Fig. 30 is very important as we move forward as it provides answers to a number of unsolved issues. Of note are the two two large concentrations over Antarctica. The most prominant one tapers off from South America over the Antarcrtic Peninsula and the Weddell Sea and onto the continent. The second is below Australia with flow entering Antarctic over Victoria Land at 150o East.
During January and February atmospheric pressures are already high in the NH. Late in January a severe cold wave / cold snap hit parts of Western Europe, but most noticably over the whole of Eastern Asia including Japan causing disruption and loss of life. This rapidly reduced atmospheric capacity in the region as the tropopause reduced even further and displaced a large wave of atmosphere down the Pacific corridor. Both of these high concentrations of CO2 over Antarctica record the atmospheric transport to the low pressure Antarctic area, made visible by the CO2 trace for the first time.
The atmospheric transport can also be seen clearly in Fig. 31 below, as the same atmospheric flow primarily through the stratosphere displaces ozone. Two trace gas trails recording the same event.
I have a saying - when the NH catches a cold (cold snap / cold wave) the SH gets the sneeze. Most rapid cooling events are tracable by looking at the ozonewatch images.
Fig. 31 - Atmospheric transport is the cause for the ozone dilution in this image, and relates to the CO2 trace in Fig. 30. Atmosphere is being transported through the stratosphere onto the votex. Waugh et. al 2009 in the review of other papers of the Antarctic vortex identifies that these "tails" are leaving the vortex.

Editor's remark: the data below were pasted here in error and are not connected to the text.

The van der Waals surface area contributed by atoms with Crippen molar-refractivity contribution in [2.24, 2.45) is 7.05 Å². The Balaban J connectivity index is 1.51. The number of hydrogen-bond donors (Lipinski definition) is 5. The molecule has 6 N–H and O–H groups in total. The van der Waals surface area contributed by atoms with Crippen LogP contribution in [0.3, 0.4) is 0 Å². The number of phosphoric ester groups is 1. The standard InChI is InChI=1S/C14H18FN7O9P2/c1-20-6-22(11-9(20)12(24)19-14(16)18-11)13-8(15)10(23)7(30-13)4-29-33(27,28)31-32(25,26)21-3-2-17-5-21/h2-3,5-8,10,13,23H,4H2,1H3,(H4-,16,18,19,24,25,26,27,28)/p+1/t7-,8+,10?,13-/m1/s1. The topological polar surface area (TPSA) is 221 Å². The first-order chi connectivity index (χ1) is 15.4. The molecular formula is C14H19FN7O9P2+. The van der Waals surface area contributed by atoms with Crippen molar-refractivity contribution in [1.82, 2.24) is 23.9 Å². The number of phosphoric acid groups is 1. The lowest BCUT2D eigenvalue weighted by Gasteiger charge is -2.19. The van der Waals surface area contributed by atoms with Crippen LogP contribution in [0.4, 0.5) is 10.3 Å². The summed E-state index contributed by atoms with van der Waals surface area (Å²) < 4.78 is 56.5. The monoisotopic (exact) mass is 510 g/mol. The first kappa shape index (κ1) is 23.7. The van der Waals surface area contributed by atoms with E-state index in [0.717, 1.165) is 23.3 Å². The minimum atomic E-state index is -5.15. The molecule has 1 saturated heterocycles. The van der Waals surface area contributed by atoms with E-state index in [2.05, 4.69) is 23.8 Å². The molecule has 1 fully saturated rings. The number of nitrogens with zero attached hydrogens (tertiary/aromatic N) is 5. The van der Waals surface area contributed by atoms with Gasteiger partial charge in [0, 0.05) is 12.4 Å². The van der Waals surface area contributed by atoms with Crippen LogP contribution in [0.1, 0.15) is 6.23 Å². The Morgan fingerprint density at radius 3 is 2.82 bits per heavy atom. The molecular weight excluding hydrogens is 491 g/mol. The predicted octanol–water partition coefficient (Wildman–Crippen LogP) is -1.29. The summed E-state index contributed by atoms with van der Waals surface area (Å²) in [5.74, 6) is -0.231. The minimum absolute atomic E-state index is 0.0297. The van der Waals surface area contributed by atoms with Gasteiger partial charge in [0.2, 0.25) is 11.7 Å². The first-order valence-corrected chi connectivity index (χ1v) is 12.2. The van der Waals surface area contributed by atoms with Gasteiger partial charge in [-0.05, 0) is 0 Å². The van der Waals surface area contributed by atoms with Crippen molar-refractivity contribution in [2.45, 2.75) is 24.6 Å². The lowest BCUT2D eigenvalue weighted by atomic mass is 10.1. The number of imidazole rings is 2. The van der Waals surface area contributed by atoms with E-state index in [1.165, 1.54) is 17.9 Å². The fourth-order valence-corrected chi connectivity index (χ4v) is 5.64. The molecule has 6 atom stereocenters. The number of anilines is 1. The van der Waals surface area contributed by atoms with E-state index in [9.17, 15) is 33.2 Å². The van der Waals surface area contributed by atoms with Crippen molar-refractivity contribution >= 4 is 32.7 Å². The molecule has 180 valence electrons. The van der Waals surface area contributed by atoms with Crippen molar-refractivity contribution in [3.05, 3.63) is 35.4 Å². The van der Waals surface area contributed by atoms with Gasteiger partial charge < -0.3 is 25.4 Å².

“These simulations showed Rossby wave breaking at the edge of the vortex, resulting in filaments of vortex air being stripped from the vortex and stirred into middle latitudes”
Here we have clear evidence that they are not tails leaving the vortex but atmospheric entry trails.
Here is another image with the same stratospheric trace is visible during ozone hole season. It is evident where the transport is coming from. This will be covered in part three.
Now review Fig. 24 and Fig.26 where the same CO2 trace is visable from the southern tip of South America, then view the daily composit images of ozone loss on ozonewatch over the same time period and the same ozone loss due to atmospheric transport is visible. Too bad the data was not available from OCO-2 from Fig. 12 through Fig. 25 for the high SH latitudes. One thing is for sure, you will never look at the loss of ozone near either pole the same again.